World Cup 2018: Russia Preview
With the World Cup rapidly approaching, can the hosts meet their country’s expectations?
Enigmatic. That’s the only word to describe the Russia team that will be lining out for the forthcoming World Cup.
Nobody – not least manager Stanislav Cherchesov – knows what to expect from a journeyman side that’s peppered with individual magic.
Qualifying for the tournament as hosts, Russia’s form in the past eighteen months has been sporadic at best.
A desperate showing at the Confederations Cup saw them tumble to defeat against Portugal and Mexico with victory over New Zealand offering cold comfort.
They’ve also been duly beaten in each of their last three friendlies against Brazil, France and Austria. Heading into their opening game against Saudi Arabia on the 14th June, expectations could barely be lower.
Stanislav Cherchesov is likely to adopt a back-three, particularly in winnable games against Saudi Arabia and Egypt.
Against Uruguay, however, the wing-backs that are usually charged with attacking responsibilities will be asked to sit deeper.
His three-man midfield will be similarly flexible, bowing into defensive positions against gilded opponents whilst being allowed to play expansively against minnows.
Cherchesov’s central striker will likely be supported by two attacking midfielders, from whom much of Russia’s offensive impetus will be derived.
Key Player: Aleksandr Golovin
CSKA’s midfield artisan showed all of his capabilities against Arsenal in the Europa League.
The 21-year-old was outstanding across both legs, dispatching a wondrous free-kick at the Emirates Stadium.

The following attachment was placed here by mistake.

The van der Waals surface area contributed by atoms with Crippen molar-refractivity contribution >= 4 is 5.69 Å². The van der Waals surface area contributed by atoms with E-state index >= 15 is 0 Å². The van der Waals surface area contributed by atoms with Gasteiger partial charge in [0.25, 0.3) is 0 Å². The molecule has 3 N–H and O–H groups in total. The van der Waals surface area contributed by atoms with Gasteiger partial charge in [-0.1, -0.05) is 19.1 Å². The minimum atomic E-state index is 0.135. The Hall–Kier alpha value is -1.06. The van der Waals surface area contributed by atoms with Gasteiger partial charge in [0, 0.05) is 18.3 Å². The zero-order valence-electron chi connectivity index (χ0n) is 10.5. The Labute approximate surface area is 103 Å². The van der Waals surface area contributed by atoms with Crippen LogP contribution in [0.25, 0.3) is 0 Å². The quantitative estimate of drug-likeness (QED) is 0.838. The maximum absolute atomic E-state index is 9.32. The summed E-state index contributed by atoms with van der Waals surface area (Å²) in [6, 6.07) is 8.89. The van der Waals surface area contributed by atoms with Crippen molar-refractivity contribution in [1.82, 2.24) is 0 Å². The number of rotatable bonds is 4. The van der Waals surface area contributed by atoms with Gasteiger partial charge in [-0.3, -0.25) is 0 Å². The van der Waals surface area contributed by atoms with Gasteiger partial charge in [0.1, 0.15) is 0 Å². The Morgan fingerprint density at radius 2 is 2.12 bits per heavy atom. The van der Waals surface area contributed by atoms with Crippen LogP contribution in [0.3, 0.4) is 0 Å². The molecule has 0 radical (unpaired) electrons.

Golovin is deadly across every midfield position, but expect him to be given a free role behind the dangerous Fedor Smolov and Alexei Miranchuk.
Regardless of how Russia perform at the tournament, Golovin is sure to depart for one of Europe’s biggest clubs in the summer. He may be young, but he is already top class.
Moscow expects on the 14th June. Saudi Arabia are arguably the weakest side at this summer’s showpiece and they will be expecting a difficult game against a riled-up host.
Provided Cherchesov’s men get the result that everybody anticipates, the game against Egypt in St. Petersburg could prove vital.
With Uruguay favourites to take the group, Mohameds Salah and Elneny could represent Russia’s biggest obstacle to qualification.
Ideally, progress to the next round should be secured before the face-off against Uruguay at the Cosmos Arena.
Prediction: First-round exit
Uruguay might have a young and relatively unproven squad but the South Americans should still boast enough quality to progress.
Egypt, meanwhile, are a dangerous team with an exceptional coach, having reached their first World Cup in nearly 30 years.
If Golovin and Miranchuk can sparkle, however, Russia may spring a surprise.
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